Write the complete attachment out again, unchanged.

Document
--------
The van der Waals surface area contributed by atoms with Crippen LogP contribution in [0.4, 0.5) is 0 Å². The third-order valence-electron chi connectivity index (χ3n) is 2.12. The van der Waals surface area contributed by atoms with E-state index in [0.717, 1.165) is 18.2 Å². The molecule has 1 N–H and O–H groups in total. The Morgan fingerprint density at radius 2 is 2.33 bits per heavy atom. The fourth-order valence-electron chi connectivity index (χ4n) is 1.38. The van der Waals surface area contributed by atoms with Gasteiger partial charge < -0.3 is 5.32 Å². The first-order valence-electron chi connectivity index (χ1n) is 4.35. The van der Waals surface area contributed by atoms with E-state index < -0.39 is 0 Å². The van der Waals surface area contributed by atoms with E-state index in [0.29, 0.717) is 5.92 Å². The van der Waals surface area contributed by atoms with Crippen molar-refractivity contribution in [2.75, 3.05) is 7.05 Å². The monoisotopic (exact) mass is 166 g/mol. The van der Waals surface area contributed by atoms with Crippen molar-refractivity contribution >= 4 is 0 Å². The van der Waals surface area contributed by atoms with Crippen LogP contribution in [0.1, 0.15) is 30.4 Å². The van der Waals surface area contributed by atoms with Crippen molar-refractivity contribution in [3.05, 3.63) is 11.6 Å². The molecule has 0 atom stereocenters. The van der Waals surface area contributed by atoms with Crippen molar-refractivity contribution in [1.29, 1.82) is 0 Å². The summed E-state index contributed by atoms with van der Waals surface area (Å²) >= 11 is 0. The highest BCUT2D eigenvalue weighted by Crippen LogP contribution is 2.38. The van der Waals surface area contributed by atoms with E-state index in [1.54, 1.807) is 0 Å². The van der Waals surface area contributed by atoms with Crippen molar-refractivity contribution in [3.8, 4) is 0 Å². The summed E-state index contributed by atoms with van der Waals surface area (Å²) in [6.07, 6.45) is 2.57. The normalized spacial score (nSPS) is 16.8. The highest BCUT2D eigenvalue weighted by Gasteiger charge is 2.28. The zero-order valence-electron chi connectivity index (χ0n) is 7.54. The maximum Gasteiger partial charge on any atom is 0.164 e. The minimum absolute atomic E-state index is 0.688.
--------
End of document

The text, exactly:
The van der Waals surface area contributed by atoms with Crippen LogP contribution in [0.4, 0.5) is 0 Å². The third-order valence-electron chi connectivity index (χ3n) is 2.12. The van der Waals surface area contributed by atoms with E-state index in [0.717, 1.165) is 18.2 Å². The molecule has 1 N–H and O–H groups in total. The Morgan fingerprint density at radius 2 is 2.33 bits per heavy atom. The fourth-order valence-electron chi connectivity index (χ4n) is 1.38. The van der Waals surface area contributed by atoms with Gasteiger partial charge < -0.3 is 5.32 Å². The first-order valence-electron chi connectivity index (χ1n) is 4.35. The van der Waals surface area contributed by atoms with E-state index < -0.39 is 0 Å². The van der Waals surface area contributed by atoms with E-state index in [0.29, 0.717) is 5.92 Å². The van der Waals surface area contributed by atoms with Crippen molar-refractivity contribution in [2.75, 3.05) is 7.05 Å². The monoisotopic (exact) mass is 166 g/mol. The van der Waals surface area contributed by atoms with Crippen molar-refractivity contribution >= 4 is 0 Å². The van der Waals surface area contributed by atoms with Crippen LogP contribution in [0.1, 0.15) is 30.4 Å². The van der Waals surface area contributed by atoms with Crippen molar-refractivity contribution in [3.05, 3.63) is 11.6 Å². The molecule has 0 atom stereocenters. The van der Waals surface area contributed by atoms with Crippen molar-refractivity contribution in [1.29, 1.82) is 0 Å². The summed E-state index contributed by atoms with van der Waals surface area (Å²) >= 11 is 0. The highest BCUT2D eigenvalue weighted by Crippen LogP contribution is 2.38. The van der Waals surface area contributed by atoms with E-state index in [1.54, 1.807) is 0 Å². The van der Waals surface area contributed by atoms with Crippen molar-refractivity contribution in [3.8, 4) is 0 Å². The summed E-state index contributed by atoms with van der Waals surface area (Å²) in [6.07, 6.45) is 2.57. The normalized spacial score (nSPS) is 16.8. The highest BCUT2D eigenvalue weighted by Gasteiger charge is 2.28. The zero-order valence-electron chi connectivity index (χ0n) is 7.54. The maximum Gasteiger partial charge on any atom is 0.164 e. The minimum absolute atomic E-state index is 0.688.